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Reviewers: Tony Augarde [Editor], Steve Arloff, Nick Barnard, Pierre Giroux, Don Mather, James Poore, Glyn Pursglove, George Stacy, Bert Thompson, Sam Webster, Jonathan Woolf



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HOT CLUB JAZZ

Benjamin Schmid and
Diknu Schneebeerger
tracing Django Reinhardt

GRAMOLA 99069

 

 

Lulu's Swing

Viper's Dream

Babik

Ou es-tu mon amour?

Minor Blues

What is this thing called love?

My Serenade

Douce ambiance

Si tu savais

Made for Wesley

Blue Drag

Belleville

Limehouse Blues

Swing 42

Gipsy Fire

Seavas Koarl

R-vingt-six


Benjamin Schmid Jazz Quartet

Recorded December 2013, Tonstudio Baumann, Steinakirchen, Austria [70:35]


The album title succinctly sets the scene. This is something of an homage to – but certainly no slavish copy of – the Quintet of the Hot Club of France and in particular the dedication is to Django Reinhardt. This may seem odd given that Benjamin Schmid is a violinist taking on the Stephane Grappelli role but in point of fact the homage is to both great players. With him are guitarists Diknu Schneeberger and Martin Spitzer, and bassist Joschi Schneeberger. The booklet and card sleeve can’t decide on the correct spelling of ‘Schneeberger’ which makes one think they may not be related, but they are indeed father and son - Joschi is the father.

The programme is nicely varied, spiced by a few of Django’s own compositions and by Lulu’s Swing, composed by Lulu Reinhardt, Django’s grand-nephew. Schmid plays well in the lower register here, somewhat emulating Grappelli, and whilst the springy bounce-rhythm is inevitably reminiscent of the QHCF, the group manages to retain its own corporate identity. It was clever to dust off Fletcher Allen’s Viper’s Dream as it gives Schmid the chance to espouse his nicely angular bluesy lines. Romantic chanson is encountered in Ou es-tu mon amour? which Schmid plays effusively and he takes advantage of several opportunities to unleash some virtuosic bowing in What is this thing called love? Django’s My Serenade encourages Schmid to explore his neo-classical side in this repertoire, almost going off on a Dvořák-Smetana train of musical thought, and it’s good to hear Diknu Schneeberger take a fine, extensive solo on Douce Ambience, another much-less often encountered Django composition. Rinus Steinback – a name to conjure with – wrote the contemporary song Made for Wesley which Schmid and his group convert into a QHCF vehicle with sinuous ease. As for the violinist he gives real ‘lift’ to his phraseology in Belleville and some taut, even aggressive lines to Limehouse Blues. Above all there is no sign of the dreaded sin of the classical fiddler – rhythmic slackness and a tentative improvisatory approach. Schmid is well versed in this metier by now and it’s all systems go with him.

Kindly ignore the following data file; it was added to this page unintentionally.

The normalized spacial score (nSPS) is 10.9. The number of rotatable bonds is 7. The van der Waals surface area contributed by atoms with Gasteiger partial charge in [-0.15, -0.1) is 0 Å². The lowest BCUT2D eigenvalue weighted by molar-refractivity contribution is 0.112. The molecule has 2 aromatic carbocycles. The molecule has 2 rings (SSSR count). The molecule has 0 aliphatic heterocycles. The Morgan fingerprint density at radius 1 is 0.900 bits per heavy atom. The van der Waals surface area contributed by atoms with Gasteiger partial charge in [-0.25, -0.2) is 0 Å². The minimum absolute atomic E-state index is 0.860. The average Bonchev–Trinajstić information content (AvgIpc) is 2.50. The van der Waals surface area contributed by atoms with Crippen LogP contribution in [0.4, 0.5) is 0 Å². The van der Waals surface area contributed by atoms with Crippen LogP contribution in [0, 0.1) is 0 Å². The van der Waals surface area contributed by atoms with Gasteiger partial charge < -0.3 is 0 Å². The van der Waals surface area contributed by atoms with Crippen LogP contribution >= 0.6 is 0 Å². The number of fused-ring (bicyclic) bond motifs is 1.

This fine band has an outstanding violin-leader, an excellent up-and-coming solo guitarist and enviably equipped supporting ensemble players. It’s also very valuable to hear some of the songs Django wrote but never had the opportunity to record. An extra star for that.

Jonathan Woolf



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